Steps to take after a basement flood
To report flooding on roads and in your neighbourhood please call 3-1-1. In Caledon, call 905-584-2272, ext. 4238.
If you think there’s a problem with your sanitary sewer pipe, you can request emergency help with a sewer backup.
What to do if your basement floods
If you have insurance, immediately contact your insurer. They will recommend a qualified contractor to evaluate and restore any damages.
If you don’t have insurance, consider contacting a restoration contractor. An experienced contractor can help evaluate the damages and advise you on what to do next.
Watch for hazards
- Watch for electrical hazards around the affected area since water conducts electricity.
- Watch for health hazards around the affected area. Water can carry bacteria that may affect health. Wear proper safety clothing.
Remove water and book an inspection
- Pump out or drain any standing water. Your insurer may suggest a company to provide this service.
- Find an accredited restoration contractor to inspect or remove building finishes and contents that have been under water or have absorbed water.
- If the water has been standing for a long period of time, it is recommended that you remove and dispose of materials at least 50 cm (20 in) above the high-water line to help prevent mould growth.
- Try to prevent mould from growing by properly drying areas and objects that have water damage.
Throw away contaminated food
When in doubt, throw it out!
Throw away any food that has come in contact with flood waters (except for some canned goods). Washing or cooking the food will not make it safe for eating.
The power can be out for a long time during and a flood. With no power to operate your refrigerator and freezer, perishable foods could spoil, putting you and your family at risk for food-borne illnesses.
For more information on how to keep your food safe, refer to food safety in an emergency.
Drink only bottled or boiled water
Do not drink any water that could have been contaminated by flood water.
Water treatment systems may not be fully working during power failures, which could affect water quality.
Always use clean water for drinking, brushing your teeth, cooking, bathing, and cleaning dishes. If necessary, Peel Public Health will issue a “boil water advisory.”
If the drinking water source is polluted or chemically contaminated, use bottled water.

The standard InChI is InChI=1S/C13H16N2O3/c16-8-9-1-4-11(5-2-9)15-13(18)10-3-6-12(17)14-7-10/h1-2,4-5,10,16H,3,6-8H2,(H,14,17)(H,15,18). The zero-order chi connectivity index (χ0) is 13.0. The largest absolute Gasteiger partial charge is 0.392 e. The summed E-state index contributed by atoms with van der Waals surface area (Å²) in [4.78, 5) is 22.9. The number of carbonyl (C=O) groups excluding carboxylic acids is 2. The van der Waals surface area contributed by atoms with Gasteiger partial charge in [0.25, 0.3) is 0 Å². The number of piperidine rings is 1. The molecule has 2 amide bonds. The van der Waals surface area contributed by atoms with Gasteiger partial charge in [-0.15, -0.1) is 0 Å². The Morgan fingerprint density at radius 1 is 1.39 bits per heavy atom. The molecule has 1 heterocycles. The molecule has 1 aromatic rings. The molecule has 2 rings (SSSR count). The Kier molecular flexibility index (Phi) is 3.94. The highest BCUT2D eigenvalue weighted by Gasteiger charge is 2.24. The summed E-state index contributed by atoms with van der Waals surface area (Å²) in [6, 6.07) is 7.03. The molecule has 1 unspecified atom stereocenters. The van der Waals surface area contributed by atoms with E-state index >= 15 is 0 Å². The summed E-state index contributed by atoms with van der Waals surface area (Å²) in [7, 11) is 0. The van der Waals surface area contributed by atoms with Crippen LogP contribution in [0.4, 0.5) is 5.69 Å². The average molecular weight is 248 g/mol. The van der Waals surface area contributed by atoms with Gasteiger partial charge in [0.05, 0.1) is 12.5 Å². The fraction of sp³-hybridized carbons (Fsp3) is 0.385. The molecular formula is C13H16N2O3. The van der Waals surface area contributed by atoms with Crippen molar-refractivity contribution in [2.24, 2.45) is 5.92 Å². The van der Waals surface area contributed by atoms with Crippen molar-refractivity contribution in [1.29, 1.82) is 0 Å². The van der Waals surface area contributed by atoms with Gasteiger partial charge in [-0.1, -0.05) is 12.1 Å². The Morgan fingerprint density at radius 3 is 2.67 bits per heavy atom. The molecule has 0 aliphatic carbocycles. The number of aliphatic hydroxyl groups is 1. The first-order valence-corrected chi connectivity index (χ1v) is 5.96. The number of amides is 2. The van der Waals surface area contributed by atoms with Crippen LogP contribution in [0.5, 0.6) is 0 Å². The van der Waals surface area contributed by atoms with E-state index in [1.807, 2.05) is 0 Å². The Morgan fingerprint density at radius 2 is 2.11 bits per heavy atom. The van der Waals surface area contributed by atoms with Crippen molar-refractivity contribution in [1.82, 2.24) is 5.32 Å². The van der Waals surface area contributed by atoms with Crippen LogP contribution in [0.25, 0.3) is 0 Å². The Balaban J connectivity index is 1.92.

If the water is not contaminated with sewage or chemicals, bring it to a rapid boil for at least one minute to make it safe for drinking.
If boiling water is not practical, make the water safe to drink by adding 2 drops (0.1 mL) of chlorine bleach per litre of water, mixing, and then letting it let stand for at least 30 minutes.For more information, refer to:
- Emergency disinfection of drinking water
- How to prepare and store powdered infant formula during an emergency
If your well has been flooded, you may need to pump out the contaminated water and shock chlorinate the well before using it.
Do not drink the well water or use it for food preparation until lab tests show that it’s safe to drink.
What you can do to protect your property
Protect your home and the sanitary system:
- Check your insurance policy. Home insurance policies do not always include “Sewer back-up” or “Broad Water” coverage, so be sure that your property is completely covered.
- Ensure that your lot grading directs water away from your foundation.
- Repair any cracks or holes in the basement walls or floors.
- Disconnect downspouts to send water onto your lawn and away from your home.
- Use a rain barrel to collect rainwater.
- Remove things that could collapse or damage your pipes, such as tree roots.
- Keep fats, oils, greases, and other small items out of your drain. These items can accumulate and cause blockages.
Get more details on preventing and recovering from flooding:
- Understanding types of flooding and basement flood reduction
- Understanding the difference between sanitary and storms systems